For Steve Kraus, vice president of marketing at Cogito, a provider of real-time emotional intelligence software, the most important skill for temp workers in the call center is emotional intelligence, which he says involves the ability to “recognize the signals being communicated by the customer and respond with the proper levels of empathy.”
“As temp workers are learning so many things in a short period of time, it is important they know how to engender trust with the customer and how to leave the customer feeling as if the company they are working with is committed to a high-quality experience. So much of that trust is built on how they are speaking, not just the facts they are communicating,” he says.
To evaluate these skills, Kraus recommends setting up a similar environment to the one in which candidates would be working to see how they function in that environment.
John Loughlin, senior director of client solutions and delivery at HighPoint Global, a company that offers training, content development, contact center optimization, and quality assurance services to government agencies, asserts that the goal with hiring temps should be “to attract and keep great candidates.” The benefits of going the temp route include flexibility and the ability to try out workers before committing to a long-term hire, though he adds that it typically takes about two months to fully train a temp.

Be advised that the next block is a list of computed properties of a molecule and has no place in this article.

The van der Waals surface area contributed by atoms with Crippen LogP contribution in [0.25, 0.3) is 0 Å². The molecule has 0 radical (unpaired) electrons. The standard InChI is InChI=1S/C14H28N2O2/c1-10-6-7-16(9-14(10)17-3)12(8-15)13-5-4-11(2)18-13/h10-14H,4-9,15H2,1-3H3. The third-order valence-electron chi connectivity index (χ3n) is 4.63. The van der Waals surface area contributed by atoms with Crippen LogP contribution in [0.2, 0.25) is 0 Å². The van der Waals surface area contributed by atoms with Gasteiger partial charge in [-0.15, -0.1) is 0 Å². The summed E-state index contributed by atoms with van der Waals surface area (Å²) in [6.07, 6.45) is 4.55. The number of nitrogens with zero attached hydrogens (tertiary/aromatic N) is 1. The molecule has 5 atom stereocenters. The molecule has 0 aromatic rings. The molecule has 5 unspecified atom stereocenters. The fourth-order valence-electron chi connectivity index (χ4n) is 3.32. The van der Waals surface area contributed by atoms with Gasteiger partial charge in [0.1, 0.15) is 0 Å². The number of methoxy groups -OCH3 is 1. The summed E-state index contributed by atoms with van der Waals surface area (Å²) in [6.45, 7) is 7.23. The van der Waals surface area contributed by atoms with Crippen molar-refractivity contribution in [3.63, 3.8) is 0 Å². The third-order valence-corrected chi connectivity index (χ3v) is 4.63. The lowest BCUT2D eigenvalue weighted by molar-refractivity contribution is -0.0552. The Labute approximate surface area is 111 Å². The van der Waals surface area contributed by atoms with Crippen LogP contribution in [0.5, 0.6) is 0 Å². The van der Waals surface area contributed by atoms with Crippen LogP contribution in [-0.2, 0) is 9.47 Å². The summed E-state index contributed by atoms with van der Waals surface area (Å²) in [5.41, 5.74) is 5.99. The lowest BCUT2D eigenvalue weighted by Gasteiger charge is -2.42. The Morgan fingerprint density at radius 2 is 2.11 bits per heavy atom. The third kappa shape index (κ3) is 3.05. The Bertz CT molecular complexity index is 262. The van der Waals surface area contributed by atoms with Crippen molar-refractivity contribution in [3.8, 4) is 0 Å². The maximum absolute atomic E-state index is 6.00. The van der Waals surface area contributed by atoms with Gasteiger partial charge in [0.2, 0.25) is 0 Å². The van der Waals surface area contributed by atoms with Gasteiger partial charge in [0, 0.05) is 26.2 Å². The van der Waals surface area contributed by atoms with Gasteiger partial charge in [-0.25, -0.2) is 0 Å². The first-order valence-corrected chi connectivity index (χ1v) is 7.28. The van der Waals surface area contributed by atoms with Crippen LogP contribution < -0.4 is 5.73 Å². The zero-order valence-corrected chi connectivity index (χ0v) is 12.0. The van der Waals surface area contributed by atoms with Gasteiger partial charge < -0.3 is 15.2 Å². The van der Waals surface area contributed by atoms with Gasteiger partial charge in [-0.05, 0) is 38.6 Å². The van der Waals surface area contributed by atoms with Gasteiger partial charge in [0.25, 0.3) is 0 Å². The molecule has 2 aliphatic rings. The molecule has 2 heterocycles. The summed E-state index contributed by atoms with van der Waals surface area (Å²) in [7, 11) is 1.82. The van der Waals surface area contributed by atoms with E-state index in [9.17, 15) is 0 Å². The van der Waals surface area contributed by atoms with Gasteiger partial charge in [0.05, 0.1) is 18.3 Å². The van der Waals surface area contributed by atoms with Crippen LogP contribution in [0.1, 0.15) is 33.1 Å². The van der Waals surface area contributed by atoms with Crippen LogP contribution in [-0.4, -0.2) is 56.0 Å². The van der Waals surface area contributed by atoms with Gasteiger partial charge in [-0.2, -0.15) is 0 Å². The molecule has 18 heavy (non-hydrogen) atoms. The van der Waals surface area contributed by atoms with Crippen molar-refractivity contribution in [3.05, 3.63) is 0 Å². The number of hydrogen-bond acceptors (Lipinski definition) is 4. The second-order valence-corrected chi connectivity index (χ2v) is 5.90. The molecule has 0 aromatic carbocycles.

A critical part of the hiring process should include temp candidates sitting side by side with current employees to see how the contact center works, Loughlin says. This would also give companies the opportunity to track the questions the candidate asks their prospective colleagues. Candidates in the side-by-side process will often ask the full-time employee how quickly they can get off the phones and into a different role, which Loughlin identifies as an immediate “red flag” indicating that the temp prospect is not invested for the long term.
Randi Busse, founder and president of Workforce Development Group, a training and coaching organization that focuses on improving the customer experience, emphasizes the interview in determining a potential temp worker’s commitment level. She notes that some people might say one thing to pass the interview only to adopt a more laissez-faire attitude once they are hired. They can get in the habit of thinking, “Oh, I don’t have to be nice anymore; I can kind of let my guard down.”
To combat this, she suggests asking “situational-type questions.” As an example, a hiring manager might ask for details about the best customer service experience the candidate ever had, the worst customer service experience that person ever had, and what specifically made either experience good or bad.